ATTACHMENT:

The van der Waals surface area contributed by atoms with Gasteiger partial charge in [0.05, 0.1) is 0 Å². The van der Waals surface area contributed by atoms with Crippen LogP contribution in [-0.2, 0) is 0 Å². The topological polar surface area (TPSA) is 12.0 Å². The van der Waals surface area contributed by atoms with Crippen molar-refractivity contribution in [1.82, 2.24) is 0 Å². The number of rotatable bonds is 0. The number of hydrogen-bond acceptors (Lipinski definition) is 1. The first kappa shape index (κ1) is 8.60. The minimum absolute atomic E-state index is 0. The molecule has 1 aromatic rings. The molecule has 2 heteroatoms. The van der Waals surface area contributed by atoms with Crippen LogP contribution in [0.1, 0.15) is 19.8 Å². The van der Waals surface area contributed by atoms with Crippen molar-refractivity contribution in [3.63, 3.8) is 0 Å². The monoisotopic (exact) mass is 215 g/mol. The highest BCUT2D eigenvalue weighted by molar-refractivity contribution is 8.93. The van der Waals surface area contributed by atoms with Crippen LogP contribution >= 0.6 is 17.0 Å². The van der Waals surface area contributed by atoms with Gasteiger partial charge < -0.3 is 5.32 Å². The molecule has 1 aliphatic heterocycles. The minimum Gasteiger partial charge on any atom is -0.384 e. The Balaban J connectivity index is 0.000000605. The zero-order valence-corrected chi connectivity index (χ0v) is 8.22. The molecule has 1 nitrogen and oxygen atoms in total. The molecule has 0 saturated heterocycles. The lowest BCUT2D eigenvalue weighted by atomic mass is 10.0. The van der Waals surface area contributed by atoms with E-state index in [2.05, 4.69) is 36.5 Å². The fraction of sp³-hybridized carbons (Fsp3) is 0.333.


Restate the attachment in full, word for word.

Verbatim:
The van der Waals surface area contributed by atoms with Gasteiger partial charge in [0.05, 0.1) is 0 Å². The van der Waals surface area contributed by atoms with Crippen LogP contribution in [-0.2, 0) is 0 Å². The topological polar surface area (TPSA) is 12.0 Å². The van der Waals surface area contributed by atoms with Crippen molar-refractivity contribution in [1.82, 2.24) is 0 Å². The number of rotatable bonds is 0. The number of hydrogen-bond acceptors (Lipinski definition) is 1. The first kappa shape index (κ1) is 8.60. The minimum absolute atomic E-state index is 0. The molecule has 1 aromatic rings. The molecule has 2 heteroatoms. The van der Waals surface area contributed by atoms with Crippen LogP contribution in [0.1, 0.15) is 19.8 Å². The van der Waals surface area contributed by atoms with Crippen molar-refractivity contribution in [3.63, 3.8) is 0 Å². The monoisotopic (exact) mass is 215 g/mol. The highest BCUT2D eigenvalue weighted by molar-refractivity contribution is 8.93. The van der Waals surface area contributed by atoms with Crippen LogP contribution >= 0.6 is 17.0 Å². The van der Waals surface area contributed by atoms with Gasteiger partial charge < -0.3 is 5.32 Å². The molecule has 1 aliphatic heterocycles. The minimum Gasteiger partial charge on any atom is -0.384 e. The Balaban J connectivity index is 0.000000605. The zero-order valence-corrected chi connectivity index (χ0v) is 8.22. The molecule has 1 nitrogen and oxygen atoms in total. The molecule has 0 saturated heterocycles. The lowest BCUT2D eigenvalue weighted by atomic mass is 10.0. The van der Waals surface area contributed by atoms with E-state index in [2.05, 4.69) is 36.5 Å². The fraction of sp³-hybridized carbons (Fsp3) is 0.333.